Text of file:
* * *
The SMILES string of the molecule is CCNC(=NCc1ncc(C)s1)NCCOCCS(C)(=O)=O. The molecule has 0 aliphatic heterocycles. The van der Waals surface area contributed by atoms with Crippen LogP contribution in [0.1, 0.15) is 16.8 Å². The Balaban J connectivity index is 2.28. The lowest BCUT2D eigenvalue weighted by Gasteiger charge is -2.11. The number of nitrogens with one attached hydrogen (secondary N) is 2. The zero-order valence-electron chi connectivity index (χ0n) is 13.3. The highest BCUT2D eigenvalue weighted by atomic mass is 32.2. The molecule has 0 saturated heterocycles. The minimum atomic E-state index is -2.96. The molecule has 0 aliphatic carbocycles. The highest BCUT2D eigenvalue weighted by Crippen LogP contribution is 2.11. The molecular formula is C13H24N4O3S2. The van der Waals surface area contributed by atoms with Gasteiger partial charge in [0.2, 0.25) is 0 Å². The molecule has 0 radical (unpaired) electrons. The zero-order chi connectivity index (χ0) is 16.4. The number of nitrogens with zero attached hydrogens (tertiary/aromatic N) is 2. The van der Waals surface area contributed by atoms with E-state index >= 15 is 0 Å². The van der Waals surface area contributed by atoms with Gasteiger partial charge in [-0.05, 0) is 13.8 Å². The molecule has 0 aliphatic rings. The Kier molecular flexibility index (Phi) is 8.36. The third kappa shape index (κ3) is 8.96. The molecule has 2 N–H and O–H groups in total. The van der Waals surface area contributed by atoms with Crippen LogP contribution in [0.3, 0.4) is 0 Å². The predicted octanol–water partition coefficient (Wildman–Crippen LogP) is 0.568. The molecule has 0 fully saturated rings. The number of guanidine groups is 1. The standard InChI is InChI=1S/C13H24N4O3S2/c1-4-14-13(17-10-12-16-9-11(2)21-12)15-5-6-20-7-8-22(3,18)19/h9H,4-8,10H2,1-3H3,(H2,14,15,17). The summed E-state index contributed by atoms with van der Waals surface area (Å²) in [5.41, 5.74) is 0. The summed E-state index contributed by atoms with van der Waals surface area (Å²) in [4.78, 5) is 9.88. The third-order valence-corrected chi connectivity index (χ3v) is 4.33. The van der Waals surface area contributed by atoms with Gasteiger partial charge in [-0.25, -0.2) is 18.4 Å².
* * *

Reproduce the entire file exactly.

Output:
The SMILES string of the molecule is CCNC(=NCc1ncc(C)s1)NCCOCCS(C)(=O)=O. The molecule has 0 aliphatic heterocycles. The van der Waals surface area contributed by atoms with Crippen LogP contribution in [0.1, 0.15) is 16.8 Å². The Balaban J connectivity index is 2.28. The lowest BCUT2D eigenvalue weighted by Gasteiger charge is -2.11. The number of nitrogens with one attached hydrogen (secondary N) is 2. The zero-order valence-electron chi connectivity index (χ0n) is 13.3. The highest BCUT2D eigenvalue weighted by atomic mass is 32.2. The molecule has 0 saturated heterocycles. The minimum atomic E-state index is -2.96. The molecule has 0 aliphatic carbocycles. The highest BCUT2D eigenvalue weighted by Crippen LogP contribution is 2.11. The molecular formula is C13H24N4O3S2. The van der Waals surface area contributed by atoms with Gasteiger partial charge in [0.2, 0.25) is 0 Å². The molecule has 0 radical (unpaired) electrons. The zero-order chi connectivity index (χ0) is 16.4. The number of nitrogens with zero attached hydrogens (tertiary/aromatic N) is 2. The van der Waals surface area contributed by atoms with E-state index >= 15 is 0 Å². The van der Waals surface area contributed by atoms with Gasteiger partial charge in [-0.05, 0) is 13.8 Å². The molecule has 0 aliphatic rings. The Kier molecular flexibility index (Phi) is 8.36. The third kappa shape index (κ3) is 8.96. The molecule has 2 N–H and O–H groups in total. The van der Waals surface area contributed by atoms with Crippen LogP contribution in [0.3, 0.4) is 0 Å². The predicted octanol–water partition coefficient (Wildman–Crippen LogP) is 0.568. The molecule has 0 fully saturated rings. The number of guanidine groups is 1. The standard InChI is InChI=1S/C13H24N4O3S2/c1-4-14-13(17-10-12-16-9-11(2)21-12)15-5-6-20-7-8-22(3,18)19/h9H,4-8,10H2,1-3H3,(H2,14,15,17). The summed E-state index contributed by atoms with van der Waals surface area (Å²) in [5.41, 5.74) is 0. The summed E-state index contributed by atoms with van der Waals surface area (Å²) in [4.78, 5) is 9.88. The third-order valence-corrected chi connectivity index (χ3v) is 4.33. The van der Waals surface area contributed by atoms with Gasteiger partial charge in [-0.25, -0.2) is 18.4 Å².